With one notable exception, Cluff’s direction hits spot on from the sparseness of the set (Randy Rasmussen, design) to the costumes (Phillip R. Lowe) in creating a believable sense of the unforgiving stark landscape of the granite-bound Puritan environment of nearly 400 years ago. However, the use of several musical excerpts including the ‘Kyrie, Eleison (Lord, have mercy)’ and Gregorio Allegri’s famous ‘Miserere’ is enough of a jarring voice lapse for the overall production which otherwise is a first-rate exercise of authenticity.
This music, of course, was incorporated into the Anglican Church. And, even while the first Pilgrims sang their hymns and psalms often in styles that reminded of the Renaissance madrigals the Puritans quickly stripped away all pretenses of musical literacy. Not until the American Revolution would the musical culture be rehabilitated.
Naturally, this illustrates the deep challenge of finding music from the Puritan period because in England and in the colonies, the Puritans reduced the singing of psalms and hymns to the most rudimentary form without the benefit of instrumental accompaniment. In fact, virtually no compositional milieu can be ascribed to the Puritans who despised virtually every form of music making.
On the other hand, there are some solid choices in Cluff’s sound design work. The whisper at the play’s beginning – ‘hussy hussy hussy…whore whore whore…hussy hussy hussy…whore whore whore…’ – is brilliant as is the whisper ‘holy, holy, holy,’ near the end. These whispers in themselves are musical forms and perfectly suited to the artistic challenge at hand. To be honest, perhaps the best other musical uses would be aleatoric samples of village or forest sounds remixed and dropped randomly between scenes. (NOTE: Readers should see below for an update that I believe quite justifies the director’s musical selections.)
Nevertheless, the production is yet another outstanding example of Plan-B’s facility for contemporarily relevant theater and of its commitment to showcasing the work of Utah-based playwrights, who are boldly carving out a niche that deserves national attention. Rounding out the production crew are Jesse Portillo, lighting; Rapier, props, and Jennifer Freed, stage management.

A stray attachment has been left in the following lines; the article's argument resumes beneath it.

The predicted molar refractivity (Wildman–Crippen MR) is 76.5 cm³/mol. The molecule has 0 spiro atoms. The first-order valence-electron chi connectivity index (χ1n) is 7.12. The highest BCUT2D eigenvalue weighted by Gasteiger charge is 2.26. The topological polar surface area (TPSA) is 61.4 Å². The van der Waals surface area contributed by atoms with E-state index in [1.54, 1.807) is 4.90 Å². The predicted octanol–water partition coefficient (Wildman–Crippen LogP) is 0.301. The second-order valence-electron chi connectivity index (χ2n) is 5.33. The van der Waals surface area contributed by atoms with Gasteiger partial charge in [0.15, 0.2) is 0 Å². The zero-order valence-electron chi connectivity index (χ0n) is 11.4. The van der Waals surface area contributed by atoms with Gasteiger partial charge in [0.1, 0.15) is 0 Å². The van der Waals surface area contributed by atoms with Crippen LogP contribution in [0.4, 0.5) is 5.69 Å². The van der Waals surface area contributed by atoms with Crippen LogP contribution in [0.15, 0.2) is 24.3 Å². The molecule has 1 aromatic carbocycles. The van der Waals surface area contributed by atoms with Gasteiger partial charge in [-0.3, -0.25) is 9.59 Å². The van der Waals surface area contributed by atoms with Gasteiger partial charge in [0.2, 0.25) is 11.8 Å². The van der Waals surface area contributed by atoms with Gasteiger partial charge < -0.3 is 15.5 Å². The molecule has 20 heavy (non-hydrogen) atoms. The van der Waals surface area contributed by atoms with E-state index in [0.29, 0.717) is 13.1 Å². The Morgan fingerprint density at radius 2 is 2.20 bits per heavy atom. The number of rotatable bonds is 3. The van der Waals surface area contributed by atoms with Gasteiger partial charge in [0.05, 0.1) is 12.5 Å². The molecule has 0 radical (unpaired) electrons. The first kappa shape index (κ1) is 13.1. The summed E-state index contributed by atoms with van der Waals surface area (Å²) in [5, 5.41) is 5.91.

At press time, there were only 10 tickets left for the production, which runs through Sunday, April 22. Jerry Rapier, Plan-B’s producing director, says standby tickets will be sold 30 minutes before each performance, which is at the Studio Theatre of the Rose Wagner Center for Performing Arts. Performances will run Thursdays, Fridays, and Saturdays at 8 p.m; Saturdays, 4 p.m., and Sundays, 2 p.m.
Tickets are $20 for general and $10 for students. For more information, see here.
UPDATE: Regarding the music, I believe this is an excellent explanation regarding the selection of the music. This comes from Rapier and I consider it important enough to share in full:
‘Cheryl [Cluff] selected the music very specifically to bridge the gap between Catholicism/Church of England/Puritanism – to reinforce the idea that, try as they may to exercise religious freedom in the new world and escape from the shadow of religion, they not only brought it with them but intensified it. Ultimately the songs are intended to give us a taste of religious fervor that we can identify with since religion without song makes little to no sense to us here, now.’